Dozens of factors figure into your audience’s minds, whenever and whatever you’re teaching, communicating or selling. You create a competitive edge when you establish a personal connection. You must connect emotionally and intellectually with both individuals and members of an audience, so they like you and trust you… more than any other training they have received or sales person’s message they have heard. They’re just like you; if you don’t trust the messenger, you don’t trust the message.
How Do You Get the Personal Connection Edge? Do the Following:
- Focus: It’s all about them! If your presentation does not respond to their concerns and you grind on with a prepared presentation that is not focused on their concerns, or you are too technical for the individual or audience, they will decide that you don’t care about them or their problems. Once they get back to work, they won’t make your training applicable to their jobs, or invest in your solution to their problem. Rather, pick up on their concerns, and address them.
- Be confident & sincere: If you appear nervous or unsure, you may seem devious or incompetent.
- Eye communication: Look your listeners right in the eyes for a complete thought or sentence as you talk convincingly about your ideas and information. Your eyes darting about the room is not connection or communication. Smile.
- Divide & conquer: Shake hands with everyone… and look them in the eyes as you do it… when they enter the room. Connect with them so you see them as individuals. You’ll both feel more comfortable and you’ll become more memorable to them. (People are usually shyer in groups of strangers than one-on-one contacts.)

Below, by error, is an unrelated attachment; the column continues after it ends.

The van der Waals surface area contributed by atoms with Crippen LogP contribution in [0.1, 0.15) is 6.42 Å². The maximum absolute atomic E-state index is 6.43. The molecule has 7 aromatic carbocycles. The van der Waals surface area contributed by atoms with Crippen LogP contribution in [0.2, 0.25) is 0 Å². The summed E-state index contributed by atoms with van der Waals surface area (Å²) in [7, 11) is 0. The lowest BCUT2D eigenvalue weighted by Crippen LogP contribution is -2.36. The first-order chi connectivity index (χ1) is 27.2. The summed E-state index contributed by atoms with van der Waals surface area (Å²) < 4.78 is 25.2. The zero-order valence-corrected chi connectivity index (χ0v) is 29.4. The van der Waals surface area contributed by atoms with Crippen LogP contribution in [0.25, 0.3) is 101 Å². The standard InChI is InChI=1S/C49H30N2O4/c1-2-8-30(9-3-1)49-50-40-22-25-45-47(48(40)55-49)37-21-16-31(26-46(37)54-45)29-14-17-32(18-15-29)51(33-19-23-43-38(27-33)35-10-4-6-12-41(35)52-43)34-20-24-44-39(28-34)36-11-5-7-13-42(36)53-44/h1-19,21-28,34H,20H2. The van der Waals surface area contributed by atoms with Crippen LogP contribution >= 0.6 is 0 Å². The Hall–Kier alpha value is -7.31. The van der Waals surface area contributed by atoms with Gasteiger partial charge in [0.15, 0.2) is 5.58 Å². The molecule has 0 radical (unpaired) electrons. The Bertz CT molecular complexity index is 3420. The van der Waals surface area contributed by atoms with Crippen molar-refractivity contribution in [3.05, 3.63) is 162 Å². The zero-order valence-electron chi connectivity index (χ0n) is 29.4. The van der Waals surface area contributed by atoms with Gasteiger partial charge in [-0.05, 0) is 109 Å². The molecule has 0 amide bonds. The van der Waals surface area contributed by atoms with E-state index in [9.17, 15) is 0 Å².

- Technology: Use technology (PowerPoint) to enhance your presentation, not drown it. It can help keep you on track, but it cannot establish trust.
- Keep it simple & memorable: When your listener or audience debriefs after your presentation or sales conversation, you want them to remember what you said more than they learned in other training; or in a selling situation more than another sales presentation. Therefore, summarize your key talking points into snappy sound bites that are easy to write and remember. Make them interesting and repeatable. What are the three to five key points you want them to remember about the information and you?
- Avoid jargon: Steer clear of overdoing technical language and industry jargon. Rehearse your presentation well in advance with your spouse across the dinner table or a team member at work. If there is anything they don’t understand, you are not focusing on their interests, or you are making it too complicated. Your goal is to be understood and sound conversational as you do it.
- Tell great success stories: People learn to resist a sales presentation, or they go to a meeting with a closed mind, but no one can resist a good story. “Imagine four months from now you go to work and… “Paint your listeners a picture of less frustration, more reliability, and cost-effectiveness. Let the person you are communicating with “see” themselves in a different light. Use the Situation, Solution, Success formula. Take a lesson from Hollywood. Give your stories interesting characters and dialogue, plus a dramatic lesson that your prospects can relate to.
- Rehearse: The first thirty seconds and the last thirty seconds of your presentation or sales conversation have the most impact. Invest your time to create something original and interesting at the beginning and at the end. Then, commit them to memory. Do not shortchange your rehearsals. Three to five rehearsals won’t do it. Thirty to fifty rehearsals put you ahead of other speakers or sales professionals and give you even more confidence. Know what you are going to say so well you can forget it!
- Bottom line: Everything else being equal, you’re way ahead of any other speaker or sales professional when your audience of one or one thousand relates to you, likes you, and trusts you. Remember, they must first trust you before they can trust the message.